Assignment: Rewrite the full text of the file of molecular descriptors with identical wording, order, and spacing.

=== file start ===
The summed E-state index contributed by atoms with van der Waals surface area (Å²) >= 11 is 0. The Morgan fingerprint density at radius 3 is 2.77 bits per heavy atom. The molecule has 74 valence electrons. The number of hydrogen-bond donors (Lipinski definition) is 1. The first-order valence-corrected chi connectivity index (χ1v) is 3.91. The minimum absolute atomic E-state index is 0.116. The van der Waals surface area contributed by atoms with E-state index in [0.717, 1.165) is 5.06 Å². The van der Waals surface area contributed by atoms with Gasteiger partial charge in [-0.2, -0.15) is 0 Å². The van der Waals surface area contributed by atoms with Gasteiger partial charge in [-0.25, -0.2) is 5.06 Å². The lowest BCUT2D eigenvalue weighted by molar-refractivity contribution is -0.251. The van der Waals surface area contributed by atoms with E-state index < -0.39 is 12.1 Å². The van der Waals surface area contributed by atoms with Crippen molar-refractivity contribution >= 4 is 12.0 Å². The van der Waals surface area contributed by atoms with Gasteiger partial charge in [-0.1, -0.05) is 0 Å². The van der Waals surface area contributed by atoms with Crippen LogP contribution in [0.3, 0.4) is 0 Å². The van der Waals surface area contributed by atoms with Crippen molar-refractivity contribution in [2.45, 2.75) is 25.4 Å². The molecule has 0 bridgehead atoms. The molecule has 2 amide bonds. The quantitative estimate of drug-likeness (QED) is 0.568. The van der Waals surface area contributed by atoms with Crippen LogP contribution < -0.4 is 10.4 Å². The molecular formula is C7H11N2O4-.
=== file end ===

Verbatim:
The summed E-state index contributed by atoms with van der Waals surface area (Å²) >= 11 is 0. The Morgan fingerprint density at radius 3 is 2.77 bits per heavy atom. The molecule has 74 valence electrons. The number of hydrogen-bond donors (Lipinski definition) is 1. The first-order valence-corrected chi connectivity index (χ1v) is 3.91. The minimum absolute atomic E-state index is 0.116. The van der Waals surface area contributed by atoms with E-state index in [0.717, 1.165) is 5.06 Å². The van der Waals surface area contributed by atoms with Gasteiger partial charge in [-0.2, -0.15) is 0 Å². The van der Waals surface area contributed by atoms with Gasteiger partial charge in [-0.25, -0.2) is 5.06 Å². The lowest BCUT2D eigenvalue weighted by molar-refractivity contribution is -0.251. The van der Waals surface area contributed by atoms with E-state index < -0.39 is 12.1 Å². The van der Waals surface area contributed by atoms with Crippen molar-refractivity contribution >= 4 is 12.0 Å². The van der Waals surface area contributed by atoms with Gasteiger partial charge in [-0.1, -0.05) is 0 Å². The van der Waals surface area contributed by atoms with Crippen LogP contribution in [0.3, 0.4) is 0 Å². The van der Waals surface area contributed by atoms with Crippen molar-refractivity contribution in [2.45, 2.75) is 25.4 Å². The molecule has 0 bridgehead atoms. The molecule has 2 amide bonds. The quantitative estimate of drug-likeness (QED) is 0.568. The van der Waals surface area contributed by atoms with Crippen LogP contribution < -0.4 is 10.4 Å². The molecular formula is C7H11N2O4-.